The opinion of the court was delivered by: Larimer, Chief Judge.
In this action, PSC, Inc. and PSC Scanning, Inc. ("PSC") seek
a preliminary injunction barring one of its former salesmen,
defendant Martin J. Reiss ("Reiss"), from working for a
competitor, Optimal Robotics Corporation ("Optimal"), at least
until February 2001. PSC also seeks related relief including an
injunction precluding Reiss from disclosing any trade secrets or
confidential information to Optimal that he obtained while
employed at PSC.
Because PSC has failed to meet the rigorous requirements for
obtaining such relief, the motion for a preliminary injunction
is denied. The principal remedy sought by PSC is to bar one of
its most successful salesmen from working in the same capacity
with Optimal, a company that PSC hopes to compete with
commencing in January 2001. Such a remedy — barring a person
from working in his chosen field or profession — is generally
disfavored except in the most unique circumstances. In sum, the
facts developed at the
hearing on this matter do not support the relief requested.
In general, to be entitled to a preliminary injunction, a
litigant must show "(1) that it will be irreparably harmed in
the absence of an injunction, and (2) either (a) a likelihood of
success on the merits or (b) sufficiently serious questions
going to the merits of the case to make them a fair ground for
litigation, and a balance of hardships tipping decidedly in its
favor." Forest City Daly Housing, Inc. v. Town of North
Hempstead, 175 F.3d 144, 149 (2d Cir. 1999). In appropriate
circumstances, the owner of trade secrets may obtain an
injunction against their use or disclosure by another in breach
of his confidential relationship with the owner. See Bridge
C.A.T. Scan Associates v. Technicare Corp., 710 F.2d 940, 946
(2d Cir. 1983).
"[A] trade secret is `any formula, pattern, device or
compilation of information which is used in one's business, and
which gives [the owner] an opportunity to obtain an advantage
over competitors who do not know or use it.'" Softel, Inc. v.
Dragon Med. & Scientific Communications, Inc., 118 F.3d 955,
968 (2d Cir. 1997) (quoting Restatement of Torts § 757 cmt. b
(1939)), cert. denied, 523 U.S. 1020, 118 S.Ct. 1300, 140
L.Ed.2d 466 (1998); accord Ashland Mgt. Inc. v. Janien,
82 N.Y.2d 395, 407, 604 N.Y.S.2d 912, 624 N.E.2d 1007 (1993). In
determining whether information constitutes a trade secret, New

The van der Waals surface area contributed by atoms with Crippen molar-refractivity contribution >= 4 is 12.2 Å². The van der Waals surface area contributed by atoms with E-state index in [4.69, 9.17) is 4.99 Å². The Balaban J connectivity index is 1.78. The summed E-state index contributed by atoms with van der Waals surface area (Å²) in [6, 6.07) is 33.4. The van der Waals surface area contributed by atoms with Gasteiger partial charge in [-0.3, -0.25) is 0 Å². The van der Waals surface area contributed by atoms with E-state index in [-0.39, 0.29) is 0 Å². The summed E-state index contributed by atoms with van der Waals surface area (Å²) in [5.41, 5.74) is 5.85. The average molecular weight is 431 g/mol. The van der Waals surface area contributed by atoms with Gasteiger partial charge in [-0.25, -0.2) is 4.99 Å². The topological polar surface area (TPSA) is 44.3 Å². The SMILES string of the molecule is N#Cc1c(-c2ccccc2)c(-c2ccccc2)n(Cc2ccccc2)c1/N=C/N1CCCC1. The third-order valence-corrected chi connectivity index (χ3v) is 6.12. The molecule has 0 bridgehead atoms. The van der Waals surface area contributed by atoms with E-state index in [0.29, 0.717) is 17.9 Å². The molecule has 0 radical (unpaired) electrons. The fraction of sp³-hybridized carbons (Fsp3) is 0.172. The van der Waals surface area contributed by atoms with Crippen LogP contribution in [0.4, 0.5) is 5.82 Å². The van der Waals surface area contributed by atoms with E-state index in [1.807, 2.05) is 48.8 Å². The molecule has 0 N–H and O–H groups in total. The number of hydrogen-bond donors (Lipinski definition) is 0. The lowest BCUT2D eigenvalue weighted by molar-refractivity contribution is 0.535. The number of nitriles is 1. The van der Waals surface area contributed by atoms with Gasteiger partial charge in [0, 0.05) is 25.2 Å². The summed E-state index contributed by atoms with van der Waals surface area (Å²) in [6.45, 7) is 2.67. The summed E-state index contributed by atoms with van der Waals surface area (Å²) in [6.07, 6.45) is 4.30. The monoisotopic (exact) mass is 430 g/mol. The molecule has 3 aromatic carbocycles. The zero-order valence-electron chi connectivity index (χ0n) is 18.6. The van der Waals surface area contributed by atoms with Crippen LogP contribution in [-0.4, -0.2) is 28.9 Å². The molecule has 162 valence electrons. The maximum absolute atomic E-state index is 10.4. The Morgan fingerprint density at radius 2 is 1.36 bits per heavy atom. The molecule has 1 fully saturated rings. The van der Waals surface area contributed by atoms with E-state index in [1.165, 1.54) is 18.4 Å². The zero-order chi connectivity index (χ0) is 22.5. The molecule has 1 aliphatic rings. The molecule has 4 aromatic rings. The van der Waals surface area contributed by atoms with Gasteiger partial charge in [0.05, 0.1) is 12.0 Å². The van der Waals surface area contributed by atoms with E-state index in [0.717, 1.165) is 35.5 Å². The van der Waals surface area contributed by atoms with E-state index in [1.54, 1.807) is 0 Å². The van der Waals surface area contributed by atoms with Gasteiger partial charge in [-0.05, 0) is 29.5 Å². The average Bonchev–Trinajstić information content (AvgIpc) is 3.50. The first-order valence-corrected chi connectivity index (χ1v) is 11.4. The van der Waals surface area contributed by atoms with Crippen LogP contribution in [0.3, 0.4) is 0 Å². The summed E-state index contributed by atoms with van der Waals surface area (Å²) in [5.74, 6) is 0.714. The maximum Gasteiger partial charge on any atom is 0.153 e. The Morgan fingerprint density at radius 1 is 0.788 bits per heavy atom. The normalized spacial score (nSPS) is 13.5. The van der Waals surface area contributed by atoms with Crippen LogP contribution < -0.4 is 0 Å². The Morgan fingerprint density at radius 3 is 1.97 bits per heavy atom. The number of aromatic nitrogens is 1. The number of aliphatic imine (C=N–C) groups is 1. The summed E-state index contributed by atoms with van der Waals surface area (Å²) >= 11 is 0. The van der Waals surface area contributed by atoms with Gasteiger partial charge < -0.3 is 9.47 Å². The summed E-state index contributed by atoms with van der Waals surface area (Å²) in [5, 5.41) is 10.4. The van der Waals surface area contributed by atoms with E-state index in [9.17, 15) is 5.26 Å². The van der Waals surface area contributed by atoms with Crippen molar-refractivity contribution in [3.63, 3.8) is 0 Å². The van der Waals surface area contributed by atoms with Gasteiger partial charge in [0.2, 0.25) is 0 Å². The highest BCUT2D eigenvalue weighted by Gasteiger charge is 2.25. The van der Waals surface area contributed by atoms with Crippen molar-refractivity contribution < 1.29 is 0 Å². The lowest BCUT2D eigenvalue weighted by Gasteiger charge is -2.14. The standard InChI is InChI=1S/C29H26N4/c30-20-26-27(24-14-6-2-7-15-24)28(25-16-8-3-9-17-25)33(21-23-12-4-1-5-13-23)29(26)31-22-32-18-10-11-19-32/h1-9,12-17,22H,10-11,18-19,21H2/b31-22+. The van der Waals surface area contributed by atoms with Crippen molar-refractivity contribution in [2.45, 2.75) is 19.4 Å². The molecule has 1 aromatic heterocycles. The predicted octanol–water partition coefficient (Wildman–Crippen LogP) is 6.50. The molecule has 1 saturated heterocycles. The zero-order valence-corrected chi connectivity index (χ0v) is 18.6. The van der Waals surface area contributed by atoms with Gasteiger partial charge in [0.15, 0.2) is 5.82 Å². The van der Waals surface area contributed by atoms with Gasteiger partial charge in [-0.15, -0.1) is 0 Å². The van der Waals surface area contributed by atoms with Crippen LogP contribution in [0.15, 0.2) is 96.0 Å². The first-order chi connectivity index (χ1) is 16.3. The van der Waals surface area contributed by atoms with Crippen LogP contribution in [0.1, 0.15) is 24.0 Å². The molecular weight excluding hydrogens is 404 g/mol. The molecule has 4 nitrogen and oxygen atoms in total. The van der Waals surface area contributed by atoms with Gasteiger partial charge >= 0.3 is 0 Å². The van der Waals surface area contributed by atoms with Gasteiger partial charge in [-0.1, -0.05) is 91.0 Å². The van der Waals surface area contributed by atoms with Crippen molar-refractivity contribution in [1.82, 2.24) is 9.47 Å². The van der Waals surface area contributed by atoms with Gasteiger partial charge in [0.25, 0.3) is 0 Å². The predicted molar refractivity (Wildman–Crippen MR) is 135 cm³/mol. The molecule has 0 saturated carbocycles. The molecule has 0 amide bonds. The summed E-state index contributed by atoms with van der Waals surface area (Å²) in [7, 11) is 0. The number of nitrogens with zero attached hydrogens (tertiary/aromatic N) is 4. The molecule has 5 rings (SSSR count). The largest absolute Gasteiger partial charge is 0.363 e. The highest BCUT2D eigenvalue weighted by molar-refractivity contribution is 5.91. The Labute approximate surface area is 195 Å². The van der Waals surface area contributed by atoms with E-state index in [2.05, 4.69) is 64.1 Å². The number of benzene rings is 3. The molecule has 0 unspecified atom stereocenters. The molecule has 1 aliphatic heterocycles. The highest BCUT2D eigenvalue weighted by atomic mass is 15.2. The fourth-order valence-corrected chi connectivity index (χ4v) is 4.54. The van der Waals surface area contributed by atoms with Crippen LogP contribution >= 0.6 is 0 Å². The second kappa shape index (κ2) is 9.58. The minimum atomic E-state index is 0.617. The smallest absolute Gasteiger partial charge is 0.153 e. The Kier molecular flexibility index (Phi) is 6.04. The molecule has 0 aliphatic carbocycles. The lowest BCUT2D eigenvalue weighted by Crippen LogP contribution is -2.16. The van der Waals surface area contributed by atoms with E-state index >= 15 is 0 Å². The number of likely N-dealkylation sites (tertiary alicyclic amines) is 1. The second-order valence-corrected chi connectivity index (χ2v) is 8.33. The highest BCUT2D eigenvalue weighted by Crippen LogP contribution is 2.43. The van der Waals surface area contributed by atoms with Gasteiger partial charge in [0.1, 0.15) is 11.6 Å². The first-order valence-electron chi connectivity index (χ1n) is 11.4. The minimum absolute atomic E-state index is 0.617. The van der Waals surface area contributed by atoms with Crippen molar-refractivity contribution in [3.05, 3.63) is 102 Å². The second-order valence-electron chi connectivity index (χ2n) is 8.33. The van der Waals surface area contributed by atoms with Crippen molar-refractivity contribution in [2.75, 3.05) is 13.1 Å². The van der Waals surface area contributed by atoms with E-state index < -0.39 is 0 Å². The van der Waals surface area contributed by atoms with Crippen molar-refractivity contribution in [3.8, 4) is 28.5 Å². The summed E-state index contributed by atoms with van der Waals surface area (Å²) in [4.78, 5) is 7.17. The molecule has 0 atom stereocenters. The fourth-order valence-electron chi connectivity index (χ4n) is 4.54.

York courts have considered the following factors: (1) the
extent to which the information is known outside of the
business; (2) the extent to which it is known by employees and
others involved in the business; (3) the extent of measures
taken by the business to guard the secrecy of the information;
(4) the value of the information to the business and its
competitors; (5) the amount of effort or money expended by the
business in developing the information; and (6) the ease or
difficulty with which the information could be properly acquired
or duplicated by others. Ashland Mgt., 82 N.Y.2d at 407,
604 N.Y.S.2d 912, 624 N.E.2d 1007; accord Hudson Hotels Corp.,
995 F.2d 1173, 1176 n. 1 (2d Cir. 1993); Integrated Cash Management
Servs., Inc. v. Digital Transactions, Inc., 920 F.2d 171, 173
(2d Cir. 1990).
The Court conduct an expedited, four-day hearing on
plaintiffs' application for immediate injunctive relief. The
Court heard extensive testimony from Reiss, Linda J. Miller,
Senior Vice-President for PSC ("Miller"), and Neil Wechsler,
Chief Executive Officer of Optimal ("Wechsler"), on the matters
in dispute. The Court also received and considered scores of
exhibits and related documentary evidence.
Most of the material facts established at the hearing were
largely uncontested. PSC and Optimal have worked as partners for
the past several years to manufacture and market one product —
an automated self-checkout system for use in grocery stores and
other retail establishments. The system is marketed under the
trade name "U-Scan®" which is owned by Optimal.
The system, as designed, allows customers to "checkout" and
pay for their purchases without the aid of a store employee by
using the automated scanning, weighing and cash management
system integrated into the unit. Optimal owns the trademark,
developed the computer software necessary and designed the
configuration of the U-Scan® unit.
Since 1998, PSC's role has been to manufacture and assemble
the component parts into the U-Scan® unit for shipment to
customers. Customers dealt directly with Optimal concerning
terms of payment and service.
Although PSC has other products including scanners, by the
terms of the agreement between PSC and Optimal, PSC is precluded
from competing with Optimal in the self-scanning business, as
long as their contract remains in effect.
The relationship between Optimal and PSC began to deteriorate
during the summer of 1999, as the parties discussed terms
relating to an extension of their cooperative agreement. The
matter came to a head in a September 1999 meeting between the
principals of both companies. It became clear at that meeting
that the "marriage" between the two was dead. Several weeks
later, in late October 1999, Optimal notified PSC that it was
exercising its option to terminate the 1998 contract between the
parties effective December 31, 2000.
The termination of the relationship allowed PSC to compete
with Optimal in the self-checkout industry and PSC began in
earnest to design and develop its own system, under the project
name "Prowler," to compete with Optimal commencing in
approximately February 2001.
Reiss had been employed by PSC for several years as a
salesman. When he left PSC in June, 2000, he was Eastern Sales
Manager and had several salespersons working under his
direction. In addition to his other duties for PSC, he marketed
and sold the U-Scan® product as ...